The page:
This would be a typical response from the atheist scientist who is not spiritual when I ask, “So how do you answer questions that have to do with the meaning of life, big questions such as why are we here, what’s the purpose of my life?” They would answer, “I don’t think those are important questions to be asking.” Those questions just don’t matter. It wasn’t that they had an answer that was different from the general public. They just didn’t think those were important questions. Now, the atheist scientists who are spiritual would give answers to those questions, and they would give them through the sense of being spiritual. They would talk about how they found awe and beauty in nature, they found awe in the birth of their children, they found awe in the very work that they do as scientists. They just couldn’t see that as being explained only by science—there has to be something else out there beyond themselves. But then they did not see that as being God, or needing to name it as theism of any sort.So what should people take away from your study?Many of these scientists who are atheists are not hostile to big questions of the meaning of life. I thought there would be scientists who were religious. I thought there would be probably a lot fewer scientists who were religious than people in the general public who are religious. None of those findings were surprising. But this spiritual atheist finding has really been surprising to me personally.
I thought I had seen it all when it came to unconscionable desecration of the image of Calvin (from Calvin & Hobbes). Even though Bill Watterson never made his work available for merchandising, you still see stickers and window decals of Calvin being used to symbolize contempt for various NASCAR drivers via a stream of urine and an evil smirk, or as a religious simpleton kneeling in prayer before a cross. There is no end to the number of treasures these cretins will defile with their filthy hands.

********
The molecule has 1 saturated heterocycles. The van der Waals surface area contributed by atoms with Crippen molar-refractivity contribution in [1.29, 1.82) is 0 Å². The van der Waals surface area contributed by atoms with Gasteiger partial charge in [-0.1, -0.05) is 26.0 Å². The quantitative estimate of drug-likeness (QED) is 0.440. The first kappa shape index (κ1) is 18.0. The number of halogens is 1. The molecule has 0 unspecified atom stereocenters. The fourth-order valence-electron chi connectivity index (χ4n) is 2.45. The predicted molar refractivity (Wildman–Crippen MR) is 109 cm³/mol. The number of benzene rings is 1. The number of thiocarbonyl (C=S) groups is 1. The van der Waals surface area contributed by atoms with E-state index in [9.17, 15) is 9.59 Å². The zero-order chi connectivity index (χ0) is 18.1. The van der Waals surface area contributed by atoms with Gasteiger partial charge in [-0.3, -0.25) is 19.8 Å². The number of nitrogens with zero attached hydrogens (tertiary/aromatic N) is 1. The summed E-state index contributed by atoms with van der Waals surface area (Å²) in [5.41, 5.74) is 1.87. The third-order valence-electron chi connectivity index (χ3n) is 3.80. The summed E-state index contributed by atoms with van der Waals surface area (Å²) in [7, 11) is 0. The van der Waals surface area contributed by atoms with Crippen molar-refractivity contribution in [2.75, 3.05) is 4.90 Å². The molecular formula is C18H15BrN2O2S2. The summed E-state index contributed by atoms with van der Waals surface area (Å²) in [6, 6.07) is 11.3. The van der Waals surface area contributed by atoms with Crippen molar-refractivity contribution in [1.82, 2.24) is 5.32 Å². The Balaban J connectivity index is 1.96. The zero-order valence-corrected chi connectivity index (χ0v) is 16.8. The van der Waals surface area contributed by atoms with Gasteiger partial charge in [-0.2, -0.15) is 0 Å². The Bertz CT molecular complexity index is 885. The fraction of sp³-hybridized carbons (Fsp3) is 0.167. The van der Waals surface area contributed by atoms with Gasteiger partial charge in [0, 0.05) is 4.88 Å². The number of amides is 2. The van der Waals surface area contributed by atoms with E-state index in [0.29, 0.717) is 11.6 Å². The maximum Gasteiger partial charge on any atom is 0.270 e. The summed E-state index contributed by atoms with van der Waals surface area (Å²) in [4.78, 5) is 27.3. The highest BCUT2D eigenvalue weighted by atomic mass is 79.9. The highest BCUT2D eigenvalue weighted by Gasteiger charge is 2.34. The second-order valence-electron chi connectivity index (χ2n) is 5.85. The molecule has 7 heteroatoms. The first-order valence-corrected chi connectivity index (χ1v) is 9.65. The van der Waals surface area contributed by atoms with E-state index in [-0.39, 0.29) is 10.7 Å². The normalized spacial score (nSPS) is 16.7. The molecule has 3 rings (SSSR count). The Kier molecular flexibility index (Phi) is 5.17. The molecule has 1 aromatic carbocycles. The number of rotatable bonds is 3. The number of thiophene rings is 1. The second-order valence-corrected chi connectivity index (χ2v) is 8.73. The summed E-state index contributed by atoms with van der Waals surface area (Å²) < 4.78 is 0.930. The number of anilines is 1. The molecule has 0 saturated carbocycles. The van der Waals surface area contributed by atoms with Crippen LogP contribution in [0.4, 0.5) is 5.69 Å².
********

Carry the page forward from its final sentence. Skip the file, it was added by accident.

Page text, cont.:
The problem for the librarian, no less than for the career consultant, the occupational health and safety supervisor, and the beleaguered investment banker, is that the notion of a “work-life balance” is a terrible false dichotomy, the Marxist equivalent of giving all your chips away before the deck is even shuffled and then borrowing from the dealer to buy a round for the table. It is manifestly impossible to divide one’s life into neat or even approximately spherical compartments (how many New York Times crossword puzzles have been completed with a “Eureka!” exclaimed while on the family dog’s midnight promenade), and the decision to deny the obvious is generally employed by those who actually know better, which is why they are forever unsatisfied with the level of the scales. While it is plainly true that one can read a book more or less closely (substitute a beach blanket and a daiquiri for a pencil and a desk), it is equally true that something of everything we read is retained, to be recalled, by chance more often than design, on some or another future occasion, a dinner conversation, a tutorial essay, or a game of Trivial Pursuit. As every student who has written an examination knows all too well, it is impossible to predict when the most felicitous recollections – legend has it, the essential ingredients in the making of a “Congratulatory First” – will occur, but the chances are most assuredly increased in direct proportion to the number of books we read.Even, just for pleasure.
Calvin: Why do you suppose we’re here?Hobbes: Because we walked here.Calvin: No, no. I mean here on Earth.Hobbes: Because Earth can support life.Calvin: No, I mean why are we anywhere? Why do we exist?Hobbes: Because we were born.Calvin: Forget it.Hobbes: I will, thank you.
The classical philosophical tradition gives us an adage that is still hard to improve upon: ex nihilo nihil fit (from nothing comes nothing). Any teacher worth his salt would take a student to task if, in trying to explain why and how a given phenomenon occurred, the student were to say, “well, it just spontaneously happened.” Yet we are expected to be satisfied with precisely that explanation when it comes to the most pressing and fascinating question of all: why is there something rather than nothing?
You and I are contingent in the measure that we had parents, that we eat and drink, and that we breathe. In a word, we don’t explain ourselves. Now if we want to understand why we exist, we cannot go on endlessly appealing to other contingent things. We must come finally to some reality which exists through the power of its own essence, some power whose very nature it is to be.But that whose very nature it is to be cannot, in any sense, be limited or imperfect in being, and this is precisely why Catholic philosophy has identified this non-contingent ground of contingency, this ultimate explanation of the being of the universe, as “God.”